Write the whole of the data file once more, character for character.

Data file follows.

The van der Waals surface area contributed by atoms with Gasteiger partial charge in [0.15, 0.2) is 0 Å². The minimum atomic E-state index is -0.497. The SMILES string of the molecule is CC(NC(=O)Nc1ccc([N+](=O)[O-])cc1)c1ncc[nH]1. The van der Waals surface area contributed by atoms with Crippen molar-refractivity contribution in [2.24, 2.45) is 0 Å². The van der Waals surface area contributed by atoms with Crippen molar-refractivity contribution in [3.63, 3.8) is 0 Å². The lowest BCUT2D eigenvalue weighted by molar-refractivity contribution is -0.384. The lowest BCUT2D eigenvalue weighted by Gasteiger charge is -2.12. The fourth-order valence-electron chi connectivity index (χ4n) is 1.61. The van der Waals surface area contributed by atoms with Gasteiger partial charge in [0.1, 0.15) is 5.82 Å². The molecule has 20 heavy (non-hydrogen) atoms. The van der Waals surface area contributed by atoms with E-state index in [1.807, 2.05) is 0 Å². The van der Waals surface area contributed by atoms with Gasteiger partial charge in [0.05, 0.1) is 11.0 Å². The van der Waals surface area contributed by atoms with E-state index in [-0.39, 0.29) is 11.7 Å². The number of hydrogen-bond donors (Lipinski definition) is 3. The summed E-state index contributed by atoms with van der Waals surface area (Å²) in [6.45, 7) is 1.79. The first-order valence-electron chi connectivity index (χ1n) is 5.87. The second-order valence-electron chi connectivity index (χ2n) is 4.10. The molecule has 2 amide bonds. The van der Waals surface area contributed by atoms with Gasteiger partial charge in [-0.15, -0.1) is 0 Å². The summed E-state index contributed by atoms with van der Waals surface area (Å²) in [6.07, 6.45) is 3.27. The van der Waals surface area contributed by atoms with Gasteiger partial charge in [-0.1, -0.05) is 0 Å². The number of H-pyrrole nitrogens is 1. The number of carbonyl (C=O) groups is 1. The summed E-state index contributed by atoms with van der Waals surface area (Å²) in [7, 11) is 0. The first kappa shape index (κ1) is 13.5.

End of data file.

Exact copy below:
The van der Waals surface area contributed by atoms with Gasteiger partial charge in [0.15, 0.2) is 0 Å². The minimum atomic E-state index is -0.497. The SMILES string of the molecule is CC(NC(=O)Nc1ccc([N+](=O)[O-])cc1)c1ncc[nH]1. The van der Waals surface area contributed by atoms with Crippen molar-refractivity contribution in [2.24, 2.45) is 0 Å². The van der Waals surface area contributed by atoms with Crippen molar-refractivity contribution in [3.63, 3.8) is 0 Å². The lowest BCUT2D eigenvalue weighted by molar-refractivity contribution is -0.384. The lowest BCUT2D eigenvalue weighted by Gasteiger charge is -2.12. The fourth-order valence-electron chi connectivity index (χ4n) is 1.61. The van der Waals surface area contributed by atoms with Gasteiger partial charge in [0.1, 0.15) is 5.82 Å². The molecule has 20 heavy (non-hydrogen) atoms. The van der Waals surface area contributed by atoms with E-state index in [1.807, 2.05) is 0 Å². The van der Waals surface area contributed by atoms with Gasteiger partial charge in [0.05, 0.1) is 11.0 Å². The van der Waals surface area contributed by atoms with E-state index in [-0.39, 0.29) is 11.7 Å². The number of hydrogen-bond donors (Lipinski definition) is 3. The summed E-state index contributed by atoms with van der Waals surface area (Å²) in [6.45, 7) is 1.79. The first-order valence-electron chi connectivity index (χ1n) is 5.87. The second-order valence-electron chi connectivity index (χ2n) is 4.10. The molecule has 2 amide bonds. The van der Waals surface area contributed by atoms with Gasteiger partial charge in [-0.15, -0.1) is 0 Å². The summed E-state index contributed by atoms with van der Waals surface area (Å²) in [6.07, 6.45) is 3.27. The van der Waals surface area contributed by atoms with Gasteiger partial charge in [-0.1, -0.05) is 0 Å². The number of H-pyrrole nitrogens is 1. The number of carbonyl (C=O) groups is 1. The summed E-state index contributed by atoms with van der Waals surface area (Å²) in [7, 11) is 0. The first kappa shape index (κ1) is 13.5.